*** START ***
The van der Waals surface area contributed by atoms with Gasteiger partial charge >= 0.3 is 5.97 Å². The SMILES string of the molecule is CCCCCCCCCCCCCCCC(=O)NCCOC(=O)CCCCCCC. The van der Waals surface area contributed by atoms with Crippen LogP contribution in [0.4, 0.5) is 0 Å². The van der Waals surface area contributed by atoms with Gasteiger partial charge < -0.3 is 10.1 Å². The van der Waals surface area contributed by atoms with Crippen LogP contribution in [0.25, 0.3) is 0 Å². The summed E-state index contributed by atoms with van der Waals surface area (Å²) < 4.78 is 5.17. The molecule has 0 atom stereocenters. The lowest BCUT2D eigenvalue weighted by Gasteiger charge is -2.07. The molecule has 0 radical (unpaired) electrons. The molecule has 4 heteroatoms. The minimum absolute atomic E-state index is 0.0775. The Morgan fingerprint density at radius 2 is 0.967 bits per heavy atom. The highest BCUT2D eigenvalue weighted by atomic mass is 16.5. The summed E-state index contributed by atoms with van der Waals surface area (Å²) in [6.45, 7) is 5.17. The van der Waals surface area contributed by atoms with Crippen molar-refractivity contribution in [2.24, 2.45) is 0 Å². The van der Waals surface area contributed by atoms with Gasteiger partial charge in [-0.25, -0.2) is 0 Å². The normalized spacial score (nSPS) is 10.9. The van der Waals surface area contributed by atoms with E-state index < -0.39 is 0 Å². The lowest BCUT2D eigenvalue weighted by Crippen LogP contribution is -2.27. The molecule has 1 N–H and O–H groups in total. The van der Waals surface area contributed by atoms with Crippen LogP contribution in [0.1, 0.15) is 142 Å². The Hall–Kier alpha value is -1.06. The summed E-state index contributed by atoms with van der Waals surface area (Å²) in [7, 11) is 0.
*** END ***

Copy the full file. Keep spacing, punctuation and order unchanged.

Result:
The van der Waals surface area contributed by atoms with Gasteiger partial charge >= 0.3 is 5.97 Å². The SMILES string of the molecule is CCCCCCCCCCCCCCCC(=O)NCCOC(=O)CCCCCCC. The van der Waals surface area contributed by atoms with Crippen LogP contribution in [0.4, 0.5) is 0 Å². The van der Waals surface area contributed by atoms with Gasteiger partial charge < -0.3 is 10.1 Å². The van der Waals surface area contributed by atoms with Crippen LogP contribution in [0.25, 0.3) is 0 Å². The summed E-state index contributed by atoms with van der Waals surface area (Å²) < 4.78 is 5.17. The molecule has 0 atom stereocenters. The lowest BCUT2D eigenvalue weighted by Gasteiger charge is -2.07. The molecule has 0 radical (unpaired) electrons. The molecule has 4 heteroatoms. The minimum absolute atomic E-state index is 0.0775. The Morgan fingerprint density at radius 2 is 0.967 bits per heavy atom. The highest BCUT2D eigenvalue weighted by atomic mass is 16.5. The summed E-state index contributed by atoms with van der Waals surface area (Å²) in [6.45, 7) is 5.17. The van der Waals surface area contributed by atoms with Crippen molar-refractivity contribution in [2.24, 2.45) is 0 Å². The van der Waals surface area contributed by atoms with Gasteiger partial charge in [-0.25, -0.2) is 0 Å². The normalized spacial score (nSPS) is 10.9. The van der Waals surface area contributed by atoms with E-state index < -0.39 is 0 Å². The lowest BCUT2D eigenvalue weighted by Crippen LogP contribution is -2.27. The molecule has 1 N–H and O–H groups in total. The van der Waals surface area contributed by atoms with Crippen LogP contribution in [0.1, 0.15) is 142 Å². The Hall–Kier alpha value is -1.06. The summed E-state index contributed by atoms with van der Waals surface area (Å²) in [7, 11) is 0.